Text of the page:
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What does breaking news sound like? Circa, the popular mobile news app built on brevity, thinks it can name that tune in one second.

Circa News 2, which launches today, is the latest rethink of how news is written, delivered, and consumed for people on the go. Key to the new approach is mastering the misunderstood art of push notifications.

"We want something that’s going to evoke emotion, something that has a sense of urgency but not interruptions. I want something that’s going to be synthetic but inviting."
In 2006, one of the most vibrant social networks in the world was the photo-sharing site Flickr. By November, Google had purchased the video-sharing site YouTube for 1.65 billion. But lost in that year’s community-content boom was a little company called Ear-Fi that hoped to do for audio what Flickr and YouTube had already done for photos and video. Founder Manolo Espinosa says, “Our idea was, ‘Hey how about setting up a platform that helps people tell stories as simple as talking, sharing as simple as clicking a button, and listening as easy as picking up a phone or computer?’”
It was an inspired notion. After all, in the broadcasting revolution of the previous century, radio came before TV. Why shouldn’t there be a platform where professionals and non-professionals can share sound clips as easily as photos or video clips? And the timing was perfect, or so it seemed–-the financial crisis hit the following year, and Ear-Fi never made it through 2008.
Now Espinosa has a second chance to revolutionize how the web listens to itself. Last September, he became the “Head of Audio” at SoundCloud, the sound-sharing platform famous for its orange and blue audio player that lets listeners comment directly on a clip’s waveform.
Manolo Espinosa Wants To Know Why Your Mom’s Not On SoundCloud Yet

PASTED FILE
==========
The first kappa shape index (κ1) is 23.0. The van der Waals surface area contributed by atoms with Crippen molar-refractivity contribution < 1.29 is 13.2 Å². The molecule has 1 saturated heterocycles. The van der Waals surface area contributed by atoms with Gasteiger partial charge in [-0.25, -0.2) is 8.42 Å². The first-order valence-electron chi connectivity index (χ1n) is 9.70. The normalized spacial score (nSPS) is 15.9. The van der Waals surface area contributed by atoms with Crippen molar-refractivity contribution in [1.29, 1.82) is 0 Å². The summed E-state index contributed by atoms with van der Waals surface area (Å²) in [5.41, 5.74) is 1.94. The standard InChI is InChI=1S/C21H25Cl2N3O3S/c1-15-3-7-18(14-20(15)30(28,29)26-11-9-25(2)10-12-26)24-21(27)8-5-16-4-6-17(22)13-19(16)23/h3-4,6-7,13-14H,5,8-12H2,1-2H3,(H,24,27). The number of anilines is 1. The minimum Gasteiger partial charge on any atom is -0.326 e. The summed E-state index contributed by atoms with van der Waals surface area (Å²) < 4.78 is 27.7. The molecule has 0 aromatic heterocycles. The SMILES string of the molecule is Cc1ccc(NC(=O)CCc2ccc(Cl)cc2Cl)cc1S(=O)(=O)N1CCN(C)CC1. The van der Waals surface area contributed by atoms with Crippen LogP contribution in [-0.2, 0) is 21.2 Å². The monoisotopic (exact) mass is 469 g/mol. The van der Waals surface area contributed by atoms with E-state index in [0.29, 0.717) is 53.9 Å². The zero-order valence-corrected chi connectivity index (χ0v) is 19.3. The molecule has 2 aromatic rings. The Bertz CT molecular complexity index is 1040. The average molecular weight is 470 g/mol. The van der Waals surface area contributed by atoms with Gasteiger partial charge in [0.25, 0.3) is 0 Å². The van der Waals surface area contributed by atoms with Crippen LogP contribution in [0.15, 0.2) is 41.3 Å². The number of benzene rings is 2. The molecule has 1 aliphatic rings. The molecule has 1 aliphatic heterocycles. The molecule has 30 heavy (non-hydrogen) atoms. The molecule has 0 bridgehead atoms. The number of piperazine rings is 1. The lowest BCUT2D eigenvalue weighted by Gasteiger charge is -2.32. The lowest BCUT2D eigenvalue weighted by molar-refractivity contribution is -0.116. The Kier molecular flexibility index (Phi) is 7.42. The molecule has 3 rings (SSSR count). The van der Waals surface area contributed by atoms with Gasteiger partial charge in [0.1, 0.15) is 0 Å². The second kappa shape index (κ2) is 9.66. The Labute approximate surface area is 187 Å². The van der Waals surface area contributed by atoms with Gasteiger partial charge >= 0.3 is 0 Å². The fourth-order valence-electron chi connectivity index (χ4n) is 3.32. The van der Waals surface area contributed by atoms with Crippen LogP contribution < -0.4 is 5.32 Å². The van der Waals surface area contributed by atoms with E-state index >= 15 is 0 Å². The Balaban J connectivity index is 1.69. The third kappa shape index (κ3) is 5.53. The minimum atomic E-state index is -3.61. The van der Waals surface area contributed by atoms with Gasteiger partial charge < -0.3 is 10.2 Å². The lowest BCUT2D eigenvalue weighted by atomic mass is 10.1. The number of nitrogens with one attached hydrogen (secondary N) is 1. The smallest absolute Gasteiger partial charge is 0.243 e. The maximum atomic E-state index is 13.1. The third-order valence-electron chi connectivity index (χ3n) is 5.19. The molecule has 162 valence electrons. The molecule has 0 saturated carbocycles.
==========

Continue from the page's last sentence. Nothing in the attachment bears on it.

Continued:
In 2006, one of the most vibrant social networks in the world was the photo-sharing site Flickr. By November, Google had purchased the video-sharing site YouTube for 1.65 billion. But lost in that year’s community-content boom was a little company called Ear-Fi that hoped to do for audio what Flickr and YouTube had already done for photos and video. Founder Manolo Espinosa says, “Our idea was, ‘Hey how about setting up a platform that helps people tell stories as simple as talking, sharing as simple as clicking a button, and listening as easy as picking up a phone or computer?’”

It was an inspired notion. After all, in the broadcasting revolution of the previous century, radio came before TV. Why shouldn’t there be a platform where professionals and non-professionals can share sound clips as easily as photos or video clips? And the timing was perfect, or so it seemed–-the financial crisis hit the following year, and Ear-Fi never made it through 2008.

Now Espinosa has a second chance to revolutionize how the web listens to itself. Last September, he became the “Head of Audio” at SoundCloud, the sound-sharing platform famous for its orange and blue audio player that lets listeners comment directly on a clip’s waveform.

Manolo Espinosa Wants To Know Why Your Mom’s Not On SoundCloud Yet